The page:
PREREQUISITES: ECON-UA 11, ECON-UA 13, and ECON-UA 266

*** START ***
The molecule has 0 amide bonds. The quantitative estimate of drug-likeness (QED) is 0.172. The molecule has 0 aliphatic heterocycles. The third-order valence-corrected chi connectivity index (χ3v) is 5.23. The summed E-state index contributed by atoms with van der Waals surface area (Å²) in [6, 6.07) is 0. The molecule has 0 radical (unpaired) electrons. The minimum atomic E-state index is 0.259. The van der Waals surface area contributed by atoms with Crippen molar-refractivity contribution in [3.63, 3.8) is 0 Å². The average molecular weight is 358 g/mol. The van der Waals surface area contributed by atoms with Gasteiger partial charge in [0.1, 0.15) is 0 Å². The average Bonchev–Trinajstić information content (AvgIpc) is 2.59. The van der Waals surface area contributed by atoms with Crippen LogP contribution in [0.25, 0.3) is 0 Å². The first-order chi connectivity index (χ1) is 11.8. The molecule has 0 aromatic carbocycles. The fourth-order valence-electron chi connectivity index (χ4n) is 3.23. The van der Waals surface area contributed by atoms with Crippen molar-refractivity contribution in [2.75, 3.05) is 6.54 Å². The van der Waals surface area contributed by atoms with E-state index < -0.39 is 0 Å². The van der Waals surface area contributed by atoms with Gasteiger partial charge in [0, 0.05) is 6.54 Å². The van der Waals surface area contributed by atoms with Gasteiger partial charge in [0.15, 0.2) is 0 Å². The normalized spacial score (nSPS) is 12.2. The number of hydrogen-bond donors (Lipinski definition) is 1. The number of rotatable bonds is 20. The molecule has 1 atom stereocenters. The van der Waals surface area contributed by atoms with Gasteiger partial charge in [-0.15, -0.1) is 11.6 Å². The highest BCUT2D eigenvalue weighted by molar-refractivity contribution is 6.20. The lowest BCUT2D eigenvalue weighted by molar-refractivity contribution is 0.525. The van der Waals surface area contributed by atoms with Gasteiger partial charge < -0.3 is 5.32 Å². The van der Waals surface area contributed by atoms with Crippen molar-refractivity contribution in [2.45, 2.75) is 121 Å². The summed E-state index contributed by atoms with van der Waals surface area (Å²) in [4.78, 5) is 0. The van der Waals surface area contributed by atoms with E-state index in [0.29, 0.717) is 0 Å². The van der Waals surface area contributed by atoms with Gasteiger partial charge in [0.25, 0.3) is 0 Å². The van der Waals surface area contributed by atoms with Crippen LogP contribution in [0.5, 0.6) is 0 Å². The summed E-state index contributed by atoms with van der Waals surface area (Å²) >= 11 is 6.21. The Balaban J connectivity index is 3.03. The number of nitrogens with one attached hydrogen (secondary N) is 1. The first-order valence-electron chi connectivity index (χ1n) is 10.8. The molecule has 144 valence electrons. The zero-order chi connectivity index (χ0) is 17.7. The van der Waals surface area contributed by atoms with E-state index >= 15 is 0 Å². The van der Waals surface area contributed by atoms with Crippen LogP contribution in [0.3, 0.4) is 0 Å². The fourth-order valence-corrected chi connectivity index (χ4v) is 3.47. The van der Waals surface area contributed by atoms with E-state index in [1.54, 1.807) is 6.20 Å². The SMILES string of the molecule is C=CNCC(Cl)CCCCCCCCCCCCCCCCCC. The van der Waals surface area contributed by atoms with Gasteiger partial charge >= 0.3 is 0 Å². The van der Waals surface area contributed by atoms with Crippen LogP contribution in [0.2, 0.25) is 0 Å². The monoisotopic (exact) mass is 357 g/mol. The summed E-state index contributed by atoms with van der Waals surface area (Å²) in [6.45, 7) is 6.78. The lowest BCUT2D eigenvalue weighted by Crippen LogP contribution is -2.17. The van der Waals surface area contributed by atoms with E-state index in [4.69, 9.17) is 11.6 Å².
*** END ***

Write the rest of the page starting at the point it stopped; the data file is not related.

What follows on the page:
The 2008 global financial crisis and continuing market volatility have attracted widespread attention to the factors driving price fluctuations and the challenges of measuring risk in stock and other asset markets. Two approaches have dominated the discussion: rational expectations and behavioral finance. This course will present these two approaches in a way that is accessible to advanced undergraduates and introduce students to a third: imperfect knowledge economics, which recognizes limits to what market participants can possibly know. In addition to reviewing standard econometric tools taught in most university courses, students will learn to make use of survey data. The course develops a structured way to code information contained in these narrative reports with the aim of bridging the gap between the models and the activity of actual market participants. The course concludes with a discussion of the implications of alternative theoretical approaches and empirical evidence for the reform of the financial system aiming to limit its vulnerability to future crisis.